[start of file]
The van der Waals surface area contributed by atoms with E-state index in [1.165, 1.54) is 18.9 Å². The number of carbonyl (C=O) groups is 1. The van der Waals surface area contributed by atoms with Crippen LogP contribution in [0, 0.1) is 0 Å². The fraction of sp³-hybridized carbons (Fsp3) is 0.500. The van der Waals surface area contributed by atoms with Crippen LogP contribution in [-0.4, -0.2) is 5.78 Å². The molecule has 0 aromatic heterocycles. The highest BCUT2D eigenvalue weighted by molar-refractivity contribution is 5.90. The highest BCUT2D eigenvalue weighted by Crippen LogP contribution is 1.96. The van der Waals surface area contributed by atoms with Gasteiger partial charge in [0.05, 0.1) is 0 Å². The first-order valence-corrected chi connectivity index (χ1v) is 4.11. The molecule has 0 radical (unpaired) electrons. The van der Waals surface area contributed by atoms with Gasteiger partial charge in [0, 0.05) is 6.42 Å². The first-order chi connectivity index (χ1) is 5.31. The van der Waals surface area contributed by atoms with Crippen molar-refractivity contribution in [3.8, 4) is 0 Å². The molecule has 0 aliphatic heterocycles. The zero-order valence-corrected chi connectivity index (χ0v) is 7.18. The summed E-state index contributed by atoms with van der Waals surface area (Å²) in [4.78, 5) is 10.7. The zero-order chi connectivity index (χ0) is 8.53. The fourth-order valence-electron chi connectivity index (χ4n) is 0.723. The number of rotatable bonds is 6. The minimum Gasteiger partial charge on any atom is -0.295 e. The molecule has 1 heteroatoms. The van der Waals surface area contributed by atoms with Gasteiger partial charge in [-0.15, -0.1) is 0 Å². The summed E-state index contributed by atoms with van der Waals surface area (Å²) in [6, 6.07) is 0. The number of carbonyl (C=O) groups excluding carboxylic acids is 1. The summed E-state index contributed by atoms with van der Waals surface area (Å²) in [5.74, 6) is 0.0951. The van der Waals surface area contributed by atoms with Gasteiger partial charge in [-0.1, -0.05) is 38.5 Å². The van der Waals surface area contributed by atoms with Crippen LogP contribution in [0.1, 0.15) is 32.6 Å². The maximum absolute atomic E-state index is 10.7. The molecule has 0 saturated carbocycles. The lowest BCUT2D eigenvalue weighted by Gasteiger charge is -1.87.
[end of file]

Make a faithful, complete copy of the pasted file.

The van der Waals surface area contributed by atoms with E-state index in [1.165, 1.54) is 18.9 Å². The number of carbonyl (C=O) groups is 1. The van der Waals surface area contributed by atoms with Crippen LogP contribution in [0, 0.1) is 0 Å². The fraction of sp³-hybridized carbons (Fsp3) is 0.500. The van der Waals surface area contributed by atoms with Crippen LogP contribution in [-0.4, -0.2) is 5.78 Å². The molecule has 0 aromatic heterocycles. The highest BCUT2D eigenvalue weighted by molar-refractivity contribution is 5.90. The highest BCUT2D eigenvalue weighted by Crippen LogP contribution is 1.96. The van der Waals surface area contributed by atoms with Gasteiger partial charge in [0.05, 0.1) is 0 Å². The first-order valence-corrected chi connectivity index (χ1v) is 4.11. The molecule has 0 radical (unpaired) electrons. The van der Waals surface area contributed by atoms with Gasteiger partial charge in [0, 0.05) is 6.42 Å². The first-order chi connectivity index (χ1) is 5.31. The van der Waals surface area contributed by atoms with Crippen molar-refractivity contribution in [3.8, 4) is 0 Å². The molecule has 0 aliphatic heterocycles. The zero-order valence-corrected chi connectivity index (χ0v) is 7.18. The summed E-state index contributed by atoms with van der Waals surface area (Å²) in [4.78, 5) is 10.7. The zero-order chi connectivity index (χ0) is 8.53. The fourth-order valence-electron chi connectivity index (χ4n) is 0.723. The number of rotatable bonds is 6. The minimum Gasteiger partial charge on any atom is -0.295 e. The molecule has 1 heteroatoms. The van der Waals surface area contributed by atoms with Gasteiger partial charge in [-0.15, -0.1) is 0 Å². The summed E-state index contributed by atoms with van der Waals surface area (Å²) in [6, 6.07) is 0. The number of carbonyl (C=O) groups excluding carboxylic acids is 1. The summed E-state index contributed by atoms with van der Waals surface area (Å²) in [5.74, 6) is 0.0951. The van der Waals surface area contributed by atoms with Gasteiger partial charge in [-0.1, -0.05) is 38.5 Å². The van der Waals surface area contributed by atoms with Crippen LogP contribution in [0.1, 0.15) is 32.6 Å². The maximum absolute atomic E-state index is 10.7. The molecule has 0 saturated carbocycles. The lowest BCUT2D eigenvalue weighted by Gasteiger charge is -1.87.